Of course large computing facilities such as LLNL and OLCF buy both, but for those organizations with more modest budgets, a choice must be made?

What makes these architectures different?

The Blue Gene, currently in its fourth technology iteration, owes its design to a previous debate in the late 1990s on how to achieve petaflops for a specific application, namely protein folding. At that time, general-purpose computers could not deliver the needed performance within reasonable power and footprint constraints. To overcome these constraints IBM aptly adopted a reduced instruction set design. To paraphrase Einstein: “A computer (theory) should be as simple as possible, but not simpler.”

The Blue Gene approach to building large supercomputers is to take a large number of relatively-simple processing cores and to connect these via a low latency, highly-scalable interconnect. This has the advantage of creating a high aggregate memory bandwidth (as each core is connected directly to its own memory) whilst maintaining low power consumption because of the low clock frequency and simple design of the processor. The simple nature of the cores makes porting of existing MPI-based codes easier as few modifications are needed, assuming the code presents good scalability. In order to maintain efficient power usage and use of physical space, the Blue Gene/P has a maximum limit of 1GB of memory per execution core.

The Blue Gene architecture is highly rated. The project was awarded the National Medal of Technology and Innovation by U.S. President Barack Obama in late 2009. Its main architect, Alan Gara, is to be awarded the prestigious Seymour Cray medal by IEEE at this year’s Supercomputing Conference in New Orleans.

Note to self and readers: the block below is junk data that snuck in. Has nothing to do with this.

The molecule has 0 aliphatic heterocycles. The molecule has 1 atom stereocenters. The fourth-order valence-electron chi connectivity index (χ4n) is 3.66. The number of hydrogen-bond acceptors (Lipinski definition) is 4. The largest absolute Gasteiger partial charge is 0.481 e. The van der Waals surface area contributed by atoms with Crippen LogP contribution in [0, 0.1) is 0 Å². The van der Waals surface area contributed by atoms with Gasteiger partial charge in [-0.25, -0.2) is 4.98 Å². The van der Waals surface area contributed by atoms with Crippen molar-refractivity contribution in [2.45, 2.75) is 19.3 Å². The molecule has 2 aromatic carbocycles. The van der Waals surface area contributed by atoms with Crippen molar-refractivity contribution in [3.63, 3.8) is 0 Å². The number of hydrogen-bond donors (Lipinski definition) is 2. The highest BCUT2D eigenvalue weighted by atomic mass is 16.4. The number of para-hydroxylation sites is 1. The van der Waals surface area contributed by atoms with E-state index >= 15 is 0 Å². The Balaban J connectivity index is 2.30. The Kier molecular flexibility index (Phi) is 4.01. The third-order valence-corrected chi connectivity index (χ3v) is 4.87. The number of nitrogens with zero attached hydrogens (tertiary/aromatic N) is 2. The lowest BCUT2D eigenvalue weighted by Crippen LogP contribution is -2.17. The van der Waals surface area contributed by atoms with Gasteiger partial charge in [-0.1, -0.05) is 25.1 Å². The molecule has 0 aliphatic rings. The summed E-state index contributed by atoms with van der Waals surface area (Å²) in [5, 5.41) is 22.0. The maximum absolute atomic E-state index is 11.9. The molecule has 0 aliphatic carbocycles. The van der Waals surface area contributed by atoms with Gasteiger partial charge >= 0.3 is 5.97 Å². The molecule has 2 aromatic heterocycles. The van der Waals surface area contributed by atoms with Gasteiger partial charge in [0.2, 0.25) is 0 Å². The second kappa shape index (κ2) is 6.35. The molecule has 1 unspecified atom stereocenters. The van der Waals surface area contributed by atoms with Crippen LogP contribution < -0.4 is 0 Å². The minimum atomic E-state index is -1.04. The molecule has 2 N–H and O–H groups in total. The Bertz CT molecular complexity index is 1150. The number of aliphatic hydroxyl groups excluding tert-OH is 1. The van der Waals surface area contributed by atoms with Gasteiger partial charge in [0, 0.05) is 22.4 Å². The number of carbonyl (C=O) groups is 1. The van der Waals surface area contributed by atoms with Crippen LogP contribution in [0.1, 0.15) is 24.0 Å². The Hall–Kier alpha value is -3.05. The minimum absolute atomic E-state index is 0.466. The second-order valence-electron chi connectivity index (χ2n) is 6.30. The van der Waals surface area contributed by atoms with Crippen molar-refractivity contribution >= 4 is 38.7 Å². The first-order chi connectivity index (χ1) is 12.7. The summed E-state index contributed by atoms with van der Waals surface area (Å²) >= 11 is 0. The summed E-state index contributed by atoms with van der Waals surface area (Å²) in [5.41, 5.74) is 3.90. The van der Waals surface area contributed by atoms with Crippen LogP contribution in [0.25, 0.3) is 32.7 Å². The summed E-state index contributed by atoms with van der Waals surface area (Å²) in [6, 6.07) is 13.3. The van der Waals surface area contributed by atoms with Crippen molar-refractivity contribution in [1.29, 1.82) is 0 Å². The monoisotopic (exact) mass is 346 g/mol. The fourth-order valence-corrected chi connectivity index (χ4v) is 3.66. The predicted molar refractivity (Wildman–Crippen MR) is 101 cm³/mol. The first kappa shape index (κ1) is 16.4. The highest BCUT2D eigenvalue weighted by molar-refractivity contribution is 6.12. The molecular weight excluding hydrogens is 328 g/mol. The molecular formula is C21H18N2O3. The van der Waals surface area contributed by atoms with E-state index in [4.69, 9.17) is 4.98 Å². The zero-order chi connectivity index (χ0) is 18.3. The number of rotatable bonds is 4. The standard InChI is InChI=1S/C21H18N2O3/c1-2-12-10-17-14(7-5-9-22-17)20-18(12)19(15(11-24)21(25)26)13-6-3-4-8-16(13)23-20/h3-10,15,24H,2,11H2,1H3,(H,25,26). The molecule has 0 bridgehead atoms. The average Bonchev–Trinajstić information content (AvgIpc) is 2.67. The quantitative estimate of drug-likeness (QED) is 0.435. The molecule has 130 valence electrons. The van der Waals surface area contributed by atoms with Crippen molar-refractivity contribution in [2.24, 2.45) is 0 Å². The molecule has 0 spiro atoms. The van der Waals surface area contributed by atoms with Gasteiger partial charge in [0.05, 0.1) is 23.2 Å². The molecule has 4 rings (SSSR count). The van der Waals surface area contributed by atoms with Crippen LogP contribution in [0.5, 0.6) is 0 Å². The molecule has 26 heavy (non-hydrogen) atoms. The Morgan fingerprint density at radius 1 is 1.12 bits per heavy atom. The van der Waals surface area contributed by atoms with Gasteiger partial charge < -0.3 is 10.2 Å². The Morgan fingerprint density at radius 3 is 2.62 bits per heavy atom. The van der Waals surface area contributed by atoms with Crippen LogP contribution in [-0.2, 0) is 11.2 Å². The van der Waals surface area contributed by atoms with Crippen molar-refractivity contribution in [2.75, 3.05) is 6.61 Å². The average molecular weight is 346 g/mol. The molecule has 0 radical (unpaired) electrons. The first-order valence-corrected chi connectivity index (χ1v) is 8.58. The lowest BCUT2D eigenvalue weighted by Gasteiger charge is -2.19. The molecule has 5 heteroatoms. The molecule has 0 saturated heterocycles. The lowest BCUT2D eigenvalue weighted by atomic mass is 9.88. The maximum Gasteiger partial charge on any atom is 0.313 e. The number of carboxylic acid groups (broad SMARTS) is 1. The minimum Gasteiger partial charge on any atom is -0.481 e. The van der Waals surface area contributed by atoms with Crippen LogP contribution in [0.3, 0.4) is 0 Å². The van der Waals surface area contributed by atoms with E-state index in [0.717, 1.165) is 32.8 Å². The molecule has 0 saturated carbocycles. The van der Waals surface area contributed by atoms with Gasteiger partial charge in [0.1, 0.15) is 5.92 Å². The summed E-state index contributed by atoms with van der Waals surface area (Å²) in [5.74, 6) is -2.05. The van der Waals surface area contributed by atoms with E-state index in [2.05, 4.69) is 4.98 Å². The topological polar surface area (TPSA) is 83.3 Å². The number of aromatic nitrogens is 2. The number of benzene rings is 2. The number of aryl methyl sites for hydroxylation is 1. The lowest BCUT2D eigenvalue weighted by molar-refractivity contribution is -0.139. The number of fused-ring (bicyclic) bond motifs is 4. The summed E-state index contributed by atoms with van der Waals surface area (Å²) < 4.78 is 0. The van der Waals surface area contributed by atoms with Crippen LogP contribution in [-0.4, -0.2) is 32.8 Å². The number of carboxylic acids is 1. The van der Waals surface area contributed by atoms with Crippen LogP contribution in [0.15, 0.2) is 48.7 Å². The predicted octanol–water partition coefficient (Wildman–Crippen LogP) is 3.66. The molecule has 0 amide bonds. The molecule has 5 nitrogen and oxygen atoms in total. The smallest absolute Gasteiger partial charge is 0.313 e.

In contrast, GPU-based machines are being produced from high-end designs based on consumer-grade video and graphics cards — an example of history proceeding by changing the subject. Because of the significant economies, this has the potential to offer high performance at lower cost. The approach utilizes parallelism in the form of a large number of lightweight threads which provide good performance provided each thread executes the same instructions. If the control flow diverges, the penalties can be very costly. In a sense these are a modern equivalent of vector processors but with the ability to simultaneously execute considerably larger numbers of instructions. Currently, most GPU clusters are small scale and are connected by InfiniBand, which requires messages to be copied from the GPU to the main host memory and then from the memory to the remote node.

This “double-penalty” creates a high cost in exchanging data between cards, unlike the Blue Gene system where the low latency interconnect makes message passing relatively inexpensive. The high compute power per GPU concentrates the equivalent processing power into fewer numbers of nodes helping to reduce, but not eliminate, the scalability requirements of the application. However, where communication is needed it is expensive, creating significant problems for applications which need to scale to thousands of GPU devices. Current GPU designs have either 3 GB or 6 GB of memory which, when divided between the execution threads, yields a very small amount of memory per thread — considerably less than conventional clusters based on general-purpose processors or a Blue Gene/P system.